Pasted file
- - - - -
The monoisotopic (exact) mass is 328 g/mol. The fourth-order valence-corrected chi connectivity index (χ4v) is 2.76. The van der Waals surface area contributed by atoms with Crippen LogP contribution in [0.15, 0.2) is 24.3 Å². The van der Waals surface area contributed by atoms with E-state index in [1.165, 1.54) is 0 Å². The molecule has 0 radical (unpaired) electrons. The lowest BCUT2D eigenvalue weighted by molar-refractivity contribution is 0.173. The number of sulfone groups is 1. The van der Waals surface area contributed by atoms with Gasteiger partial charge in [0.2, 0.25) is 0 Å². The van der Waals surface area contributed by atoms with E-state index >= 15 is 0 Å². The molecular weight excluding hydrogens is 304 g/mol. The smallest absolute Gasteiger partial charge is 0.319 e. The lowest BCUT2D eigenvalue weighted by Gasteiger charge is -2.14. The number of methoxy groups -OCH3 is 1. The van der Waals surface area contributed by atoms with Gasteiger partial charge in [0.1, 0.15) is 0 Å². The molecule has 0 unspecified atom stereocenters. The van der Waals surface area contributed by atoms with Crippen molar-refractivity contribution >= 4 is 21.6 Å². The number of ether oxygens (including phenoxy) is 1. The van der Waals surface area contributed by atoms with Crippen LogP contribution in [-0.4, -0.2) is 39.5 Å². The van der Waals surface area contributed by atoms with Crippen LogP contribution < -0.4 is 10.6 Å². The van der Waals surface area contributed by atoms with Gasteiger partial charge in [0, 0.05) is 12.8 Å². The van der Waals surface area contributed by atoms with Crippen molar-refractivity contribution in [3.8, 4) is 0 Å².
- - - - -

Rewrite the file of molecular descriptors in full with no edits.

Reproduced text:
The monoisotopic (exact) mass is 328 g/mol. The fourth-order valence-corrected chi connectivity index (χ4v) is 2.76. The van der Waals surface area contributed by atoms with Crippen LogP contribution in [0.15, 0.2) is 24.3 Å². The van der Waals surface area contributed by atoms with E-state index in [1.165, 1.54) is 0 Å². The molecule has 0 radical (unpaired) electrons. The lowest BCUT2D eigenvalue weighted by molar-refractivity contribution is 0.173. The number of sulfone groups is 1. The van der Waals surface area contributed by atoms with Gasteiger partial charge in [0.2, 0.25) is 0 Å². The van der Waals surface area contributed by atoms with E-state index >= 15 is 0 Å². The molecular weight excluding hydrogens is 304 g/mol. The smallest absolute Gasteiger partial charge is 0.319 e. The lowest BCUT2D eigenvalue weighted by Gasteiger charge is -2.14. The number of methoxy groups -OCH3 is 1. The van der Waals surface area contributed by atoms with Gasteiger partial charge in [0.1, 0.15) is 0 Å². The molecule has 0 unspecified atom stereocenters. The van der Waals surface area contributed by atoms with Crippen molar-refractivity contribution >= 4 is 21.6 Å². The number of ether oxygens (including phenoxy) is 1. The van der Waals surface area contributed by atoms with Crippen LogP contribution in [-0.4, -0.2) is 39.5 Å². The van der Waals surface area contributed by atoms with Crippen LogP contribution < -0.4 is 10.6 Å². The van der Waals surface area contributed by atoms with Gasteiger partial charge in [0, 0.05) is 12.8 Å². The van der Waals surface area contributed by atoms with Crippen molar-refractivity contribution in [3.8, 4) is 0 Å².